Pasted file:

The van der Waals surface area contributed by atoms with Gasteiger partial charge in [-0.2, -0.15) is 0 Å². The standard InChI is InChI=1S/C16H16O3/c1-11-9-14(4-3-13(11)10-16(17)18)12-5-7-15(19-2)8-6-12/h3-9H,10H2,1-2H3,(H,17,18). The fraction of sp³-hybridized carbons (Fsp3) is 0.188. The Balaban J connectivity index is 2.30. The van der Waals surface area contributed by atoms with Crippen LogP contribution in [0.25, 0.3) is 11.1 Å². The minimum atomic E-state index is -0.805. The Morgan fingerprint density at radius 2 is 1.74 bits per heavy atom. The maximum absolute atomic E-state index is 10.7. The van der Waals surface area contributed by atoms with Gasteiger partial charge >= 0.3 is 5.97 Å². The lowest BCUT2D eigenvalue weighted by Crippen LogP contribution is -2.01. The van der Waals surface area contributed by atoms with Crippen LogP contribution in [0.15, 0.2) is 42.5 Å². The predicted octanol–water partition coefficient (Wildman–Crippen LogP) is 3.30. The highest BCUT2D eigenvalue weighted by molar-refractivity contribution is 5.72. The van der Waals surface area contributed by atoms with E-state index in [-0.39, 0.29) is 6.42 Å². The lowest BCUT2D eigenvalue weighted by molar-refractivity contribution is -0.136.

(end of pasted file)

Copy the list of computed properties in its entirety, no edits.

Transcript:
The van der Waals surface area contributed by atoms with Gasteiger partial charge in [-0.2, -0.15) is 0 Å². The standard InChI is InChI=1S/C16H16O3/c1-11-9-14(4-3-13(11)10-16(17)18)12-5-7-15(19-2)8-6-12/h3-9H,10H2,1-2H3,(H,17,18). The fraction of sp³-hybridized carbons (Fsp3) is 0.188. The Balaban J connectivity index is 2.30. The van der Waals surface area contributed by atoms with Crippen LogP contribution in [0.25, 0.3) is 11.1 Å². The minimum atomic E-state index is -0.805. The Morgan fingerprint density at radius 2 is 1.74 bits per heavy atom. The maximum absolute atomic E-state index is 10.7. The van der Waals surface area contributed by atoms with Gasteiger partial charge >= 0.3 is 5.97 Å². The lowest BCUT2D eigenvalue weighted by Crippen LogP contribution is -2.01. The van der Waals surface area contributed by atoms with Crippen LogP contribution in [0.15, 0.2) is 42.5 Å². The predicted octanol–water partition coefficient (Wildman–Crippen LogP) is 3.30. The highest BCUT2D eigenvalue weighted by molar-refractivity contribution is 5.72. The van der Waals surface area contributed by atoms with E-state index in [-0.39, 0.29) is 6.42 Å². The lowest BCUT2D eigenvalue weighted by molar-refractivity contribution is -0.136.